Smit: Boks got some match hardness now, so Saturday will be a different

2011-08-15 00:00

JOHN Smit has been playing his rugby at King’s Park for 14 years, but he will remember his last appearance at his old home ground for all the wrong reasons.

The 33-year-old Smit will be joining Saracens after the Rugby World Cup and he was making his last appearance in Durban on Saturday when he led the Springboks against the Wallabies.

It started well enough with the Boks, and an involved Smit, playing solidly to establish a 6-0 half-time lead. But it all ended in tears as Smit was switched to tighthead — where he has never been happy — and then left the field with an injured arm in the closing minutes as the Bok scrum folded and the Wallabies won 14-9.

“I figured out a while back there are no fairytales,” said Smit. “But it’s been good to me, King’s Park, for 14 years. Certainly I’ve been blessed to play for that long.

“It was not the finish here I would have liked, but that’s not really the focal point; there are bigger fish to fry later [at the Rugby World Cup].”

Smit played down the injury and said it was stretched muscle “and nothing Elastoplast can’t fix.”

Smit said the Boks lost because they failed to convert their first-half chances and lacked ruthlessness on attack.

“It was a horrible Test to lose because we felt we had a reasonable amount of control. We had sufficient turnover produced by reasonably good defence for a change, but we didn’t use those turnovers as well as we could have.”

Most of the players have been out for six to eight weeks, while Fourie du Preez and Heinrich Brüssow have not played Test rugby in years.

“I was concerned going into half time just 6-0 up after the kind of rugby we played — knowing full well that majority of the guys probably weren’t going to be firing come 70 minutes.

“What is a big positive is that some guys got through this week, they got some match hardness and fitness and on Saturday it will be a different ball game.”

Smit said that he did not want to make statements about the team being judged on the World Cup.

“We need to start playing some rugby before and make sure we improve against the All Blacks on Saturday.”

Coach Peter de Villiers agreed that the Boks had controlled the game in the first half, but had failed to capitalise on three clear chances to score tries.

“That in itself is good and bad. Good that we created chances and could control the game like that considering the some of the guys hadn’t played any rugby for so long.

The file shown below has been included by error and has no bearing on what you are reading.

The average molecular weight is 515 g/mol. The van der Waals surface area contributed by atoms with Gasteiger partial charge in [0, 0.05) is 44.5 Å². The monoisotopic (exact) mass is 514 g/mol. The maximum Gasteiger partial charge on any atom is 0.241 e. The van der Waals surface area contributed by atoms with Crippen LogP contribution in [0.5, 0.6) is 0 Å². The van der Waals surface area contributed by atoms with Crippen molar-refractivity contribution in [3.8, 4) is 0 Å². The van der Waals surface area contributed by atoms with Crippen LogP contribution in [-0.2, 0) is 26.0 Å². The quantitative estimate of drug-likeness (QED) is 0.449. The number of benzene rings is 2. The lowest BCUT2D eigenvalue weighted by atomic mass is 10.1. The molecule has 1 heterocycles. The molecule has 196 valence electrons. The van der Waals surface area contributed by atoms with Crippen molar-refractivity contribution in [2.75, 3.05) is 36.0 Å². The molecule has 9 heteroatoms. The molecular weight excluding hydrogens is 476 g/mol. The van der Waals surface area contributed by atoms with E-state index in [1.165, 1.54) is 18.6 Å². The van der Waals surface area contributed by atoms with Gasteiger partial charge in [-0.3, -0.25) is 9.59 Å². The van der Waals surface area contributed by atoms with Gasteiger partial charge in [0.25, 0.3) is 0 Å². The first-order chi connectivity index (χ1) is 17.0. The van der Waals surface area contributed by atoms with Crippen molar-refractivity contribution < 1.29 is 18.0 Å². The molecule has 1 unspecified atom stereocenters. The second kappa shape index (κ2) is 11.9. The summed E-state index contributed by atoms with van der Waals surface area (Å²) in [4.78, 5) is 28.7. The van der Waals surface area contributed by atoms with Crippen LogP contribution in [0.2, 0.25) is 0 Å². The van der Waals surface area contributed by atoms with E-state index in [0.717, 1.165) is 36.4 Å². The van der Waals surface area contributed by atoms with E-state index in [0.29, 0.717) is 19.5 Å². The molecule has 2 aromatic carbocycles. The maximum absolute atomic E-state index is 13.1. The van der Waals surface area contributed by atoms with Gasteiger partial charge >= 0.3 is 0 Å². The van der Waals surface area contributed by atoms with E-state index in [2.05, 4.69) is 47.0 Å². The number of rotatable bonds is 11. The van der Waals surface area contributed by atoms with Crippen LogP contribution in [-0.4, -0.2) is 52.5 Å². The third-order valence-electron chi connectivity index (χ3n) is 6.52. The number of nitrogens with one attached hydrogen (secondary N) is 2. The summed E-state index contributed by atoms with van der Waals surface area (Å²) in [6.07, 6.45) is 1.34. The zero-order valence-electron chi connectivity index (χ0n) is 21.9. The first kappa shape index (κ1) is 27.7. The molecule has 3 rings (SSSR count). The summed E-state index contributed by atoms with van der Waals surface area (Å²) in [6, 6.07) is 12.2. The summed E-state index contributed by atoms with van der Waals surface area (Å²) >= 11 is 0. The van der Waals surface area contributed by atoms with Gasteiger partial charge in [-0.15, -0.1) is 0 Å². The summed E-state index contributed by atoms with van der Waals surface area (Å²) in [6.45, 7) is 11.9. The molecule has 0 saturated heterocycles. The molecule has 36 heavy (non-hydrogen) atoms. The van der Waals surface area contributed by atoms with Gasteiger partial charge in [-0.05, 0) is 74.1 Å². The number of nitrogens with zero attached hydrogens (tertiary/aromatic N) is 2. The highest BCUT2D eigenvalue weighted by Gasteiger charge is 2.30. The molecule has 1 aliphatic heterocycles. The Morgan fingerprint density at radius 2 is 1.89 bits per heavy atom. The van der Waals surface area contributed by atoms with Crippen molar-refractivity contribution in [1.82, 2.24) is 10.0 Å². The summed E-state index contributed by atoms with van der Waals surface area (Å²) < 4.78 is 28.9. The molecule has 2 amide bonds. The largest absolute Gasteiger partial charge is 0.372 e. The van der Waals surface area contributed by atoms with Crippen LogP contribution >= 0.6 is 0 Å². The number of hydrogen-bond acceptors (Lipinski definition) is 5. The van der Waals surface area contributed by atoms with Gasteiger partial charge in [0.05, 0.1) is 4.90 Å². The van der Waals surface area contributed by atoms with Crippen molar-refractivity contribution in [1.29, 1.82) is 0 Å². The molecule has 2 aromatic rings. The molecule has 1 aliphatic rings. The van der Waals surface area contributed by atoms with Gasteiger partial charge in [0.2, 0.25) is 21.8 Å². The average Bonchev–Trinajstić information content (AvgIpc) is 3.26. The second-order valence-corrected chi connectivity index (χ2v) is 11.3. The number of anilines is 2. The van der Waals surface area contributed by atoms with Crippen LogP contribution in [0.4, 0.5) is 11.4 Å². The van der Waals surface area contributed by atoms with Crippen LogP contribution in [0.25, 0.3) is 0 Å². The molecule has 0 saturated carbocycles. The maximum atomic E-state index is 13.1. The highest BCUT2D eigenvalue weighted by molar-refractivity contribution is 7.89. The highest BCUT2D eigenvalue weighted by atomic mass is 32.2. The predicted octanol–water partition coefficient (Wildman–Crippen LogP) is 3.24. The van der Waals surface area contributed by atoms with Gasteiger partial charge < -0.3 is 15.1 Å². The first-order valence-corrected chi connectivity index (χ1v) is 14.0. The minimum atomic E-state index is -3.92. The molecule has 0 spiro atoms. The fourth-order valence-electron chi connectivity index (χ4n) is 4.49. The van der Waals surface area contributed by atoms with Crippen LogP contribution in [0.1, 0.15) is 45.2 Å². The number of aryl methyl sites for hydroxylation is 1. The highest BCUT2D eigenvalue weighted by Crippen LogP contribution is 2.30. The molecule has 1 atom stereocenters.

“But then, on the other side, you expect the guys to convert opportunities into points, which we didn’t do.”

“We were perhaps over-eager after not playing for so many weeks.”

Australia coach Robbie Deans praised the resilience of his team in the second half.

“We played against the most experienced Bok side tonight on their home soil, essentially their current World Cup selection.”

He said aggressive defence had been the decisive factor.

“Against these blokes (Springboks) you can’t duck. You have to front up physically and we deserved the result,” he said.

Deans refused to write off the Springboks and said they would challenge for the World Cup.

“They will be much better for this outing and they will be a World Cup threat, absolutely.”

Wallaby flyhalf Quade Cooper agreed that a “massive defensive effort” had won the Test.

“We knew that they were going to come out firing. Look at the guys they recalled.

“They are all very passionate and any time you come and play South Africa at home, they’re always going to come out with a hiss and a roar.

“They threw everything at us and credit to the boys for not letting them cross our line. That defensive effort really set the tone.”

There were positives for the Boks, but coach De Villiers was stretching the point when he said “we lost the game on the scoreboard only.”

Unfortunately, as many thousands of sodden, grumpy King’s Park spectators would have told De Villiers on Saturday night, that is the only place where it counts.

And a subdued John Smit looked for all the world like a beaten captain.

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